Here’s what I paid $40,000 to learn in graduate school.
I’ve become sort of obsessed with the idea of creating an atmosphere of intense, intentional learning outside of a university setting.
These are the building blocks:
- Read a lot.
- Write a lot.
- Seek out mentors.
- Just as important: seek out opportunities to be a mentor.
- Teach what you know.
- Be open to the idea that learning is as important as talent or inspiration.
- Be flexible enough to know that you don’t know everything.
- Find a way to be excited by the things you don’t know.
- Let curiosity drive you.
I hate the question of whether or not the cost of my education was worth it. Maybe because I have to pay the money back, regardless. Maybe because I was raised by a man who taught me not to talk other people out of going to college.
Maybe because it really is the wrong question.
If you want to be a writer, you need to learn how to learn — if you’ve forgotten, which happens a lot to adults.
You can do that outside of an expensive, traditional program. Especially if you don’t care as much as I did about having a degree.
Start with books.
These are my favorites: Ray Bradbury’s Zen in the Art of Writing. Stephen King’s On Writing. Ursula K. Le Guin’s Steering the Craft. Christopher Vogler’s The Writer’s Journey. The Creative Habit by Twila Tharp. Story Genius by Lisa Cron. Self-Editing for Fiction Writers by Renni Browne and Dave King.
Don’t devour them. Read them slowly. Do the work.
Also, read widely. And deeply, too. In your genre. Outside your genre. Read children’s books and trashy romance novels and the classics. Reread your favorite books. Pay attention to how words are put together into sentences that form stories.
Ray Bradbury advised an essay, a short story, and a poem every day and I think that’s a fantastic idea, from a man who only had a high school diploma and still understood the need to learn forever.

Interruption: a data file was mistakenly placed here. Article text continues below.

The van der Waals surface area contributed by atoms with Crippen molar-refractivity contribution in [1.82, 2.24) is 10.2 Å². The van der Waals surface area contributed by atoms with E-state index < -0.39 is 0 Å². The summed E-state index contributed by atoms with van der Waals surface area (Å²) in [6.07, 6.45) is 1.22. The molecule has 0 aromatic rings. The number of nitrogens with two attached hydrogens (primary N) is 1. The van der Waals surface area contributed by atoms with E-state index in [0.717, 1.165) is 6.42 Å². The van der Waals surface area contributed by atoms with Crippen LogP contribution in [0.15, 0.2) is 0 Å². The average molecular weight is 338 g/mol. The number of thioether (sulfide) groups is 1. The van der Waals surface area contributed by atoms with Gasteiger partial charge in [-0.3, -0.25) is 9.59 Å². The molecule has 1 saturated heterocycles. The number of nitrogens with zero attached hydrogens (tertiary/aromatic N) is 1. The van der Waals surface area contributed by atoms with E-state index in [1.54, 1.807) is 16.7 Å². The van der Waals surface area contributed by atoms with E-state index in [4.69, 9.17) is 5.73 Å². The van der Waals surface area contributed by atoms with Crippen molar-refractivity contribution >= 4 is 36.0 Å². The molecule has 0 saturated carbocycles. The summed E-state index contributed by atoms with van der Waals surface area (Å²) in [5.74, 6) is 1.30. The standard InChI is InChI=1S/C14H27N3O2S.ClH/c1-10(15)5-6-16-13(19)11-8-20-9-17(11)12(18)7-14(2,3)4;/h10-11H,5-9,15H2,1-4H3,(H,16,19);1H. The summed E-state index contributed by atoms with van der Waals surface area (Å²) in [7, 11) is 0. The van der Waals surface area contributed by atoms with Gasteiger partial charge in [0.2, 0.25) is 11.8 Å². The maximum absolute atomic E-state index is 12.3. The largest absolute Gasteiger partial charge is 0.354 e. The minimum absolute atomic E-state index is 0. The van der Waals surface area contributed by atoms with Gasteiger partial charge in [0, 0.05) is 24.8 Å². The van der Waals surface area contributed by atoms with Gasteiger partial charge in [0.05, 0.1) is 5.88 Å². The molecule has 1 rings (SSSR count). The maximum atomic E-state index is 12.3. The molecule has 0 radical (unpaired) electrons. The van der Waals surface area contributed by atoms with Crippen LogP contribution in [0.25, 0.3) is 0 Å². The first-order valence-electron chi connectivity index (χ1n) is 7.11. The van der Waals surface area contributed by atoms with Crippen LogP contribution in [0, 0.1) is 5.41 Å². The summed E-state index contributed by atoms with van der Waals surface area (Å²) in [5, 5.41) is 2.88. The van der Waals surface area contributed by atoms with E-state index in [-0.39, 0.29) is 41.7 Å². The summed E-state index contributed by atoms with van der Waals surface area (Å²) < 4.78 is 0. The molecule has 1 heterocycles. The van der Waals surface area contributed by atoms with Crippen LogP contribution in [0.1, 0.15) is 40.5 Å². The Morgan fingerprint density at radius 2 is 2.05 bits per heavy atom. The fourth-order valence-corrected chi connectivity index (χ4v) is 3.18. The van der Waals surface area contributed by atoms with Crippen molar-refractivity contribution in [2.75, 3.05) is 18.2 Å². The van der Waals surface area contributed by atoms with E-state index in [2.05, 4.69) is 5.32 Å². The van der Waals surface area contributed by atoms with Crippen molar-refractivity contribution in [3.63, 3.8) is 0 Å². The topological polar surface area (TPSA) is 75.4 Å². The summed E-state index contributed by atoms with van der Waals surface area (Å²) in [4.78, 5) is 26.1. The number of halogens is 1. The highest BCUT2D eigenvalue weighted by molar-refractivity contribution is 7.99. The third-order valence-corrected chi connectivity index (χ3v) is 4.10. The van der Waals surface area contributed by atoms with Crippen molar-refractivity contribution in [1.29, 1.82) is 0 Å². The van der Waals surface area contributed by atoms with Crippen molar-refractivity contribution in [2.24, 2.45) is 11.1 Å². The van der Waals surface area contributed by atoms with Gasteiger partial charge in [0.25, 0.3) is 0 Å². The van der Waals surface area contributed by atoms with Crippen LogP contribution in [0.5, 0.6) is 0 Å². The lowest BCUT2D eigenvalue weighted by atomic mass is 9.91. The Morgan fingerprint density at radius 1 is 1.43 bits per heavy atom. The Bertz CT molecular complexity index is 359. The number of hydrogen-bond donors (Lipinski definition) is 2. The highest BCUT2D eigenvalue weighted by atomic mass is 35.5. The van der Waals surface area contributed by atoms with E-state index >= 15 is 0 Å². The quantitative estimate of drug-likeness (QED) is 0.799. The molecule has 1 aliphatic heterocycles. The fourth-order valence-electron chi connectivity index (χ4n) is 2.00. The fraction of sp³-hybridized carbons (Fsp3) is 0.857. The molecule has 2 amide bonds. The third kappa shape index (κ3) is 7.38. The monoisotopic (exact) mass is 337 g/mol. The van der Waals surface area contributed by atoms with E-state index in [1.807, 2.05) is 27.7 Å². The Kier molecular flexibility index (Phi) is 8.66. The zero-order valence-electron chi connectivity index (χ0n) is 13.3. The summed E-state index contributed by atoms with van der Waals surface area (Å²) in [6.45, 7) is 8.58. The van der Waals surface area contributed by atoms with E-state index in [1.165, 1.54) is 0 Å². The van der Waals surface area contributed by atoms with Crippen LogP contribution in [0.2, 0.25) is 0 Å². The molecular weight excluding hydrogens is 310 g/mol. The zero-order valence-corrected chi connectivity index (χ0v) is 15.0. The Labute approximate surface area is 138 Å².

And write every day. I mean it. Every day. It doesn’t have to be hours, although I bet some days, when the work is flowing out of you, it will be. Carry a notebook with you or download an app on your phone (or whatever non-analog people do.)
Writing doesn’t have to be about sitting your ass in a chair and creating something important. Keep a log of your day. Write down words that intrigue you, bits of conversation you overhear, describe what you see out of your window.
Challenge yourself to experiment. Write essays and post them on Facebook or here on Medium or on a blog almost no one visits. Let bits and pieces connect and collide and become short stories or maybe novels. Write poems. Write letters.
Whatever. Just write. Practice putting words together.
Find a mentor. Mentor someone else. A lot of that is just becoming part of a community of writers. Online or in person. Probably both.
Spend a little money, if you can. Take a class. Hire an editor to look at one of your stories and tell you what you need to do to get better. Signup for a workshop. Go to a conference.
Practice being okay with not being good enough yet. There’s always going to be something you’re not good enough at, yet. A flexible mind is so important.
And if you want to, go to school. But not because you think you have to if you want to be a writer.
Shaunta Grimes is a writer and teacher. She is an out-of-place Nevadan living in Northwestern PA with her husband, three superstar kids, two dementia patients, a good friend, Alfred the cat, and a yellow rescue dog named Maybelline Scout. She’s represented by Elizabeth Bennett at Transatlantic Literary Agency and her most recent book is The Astonishing Maybe. She’s on Twitter @shauntagrimes and is the original Ninja Writer.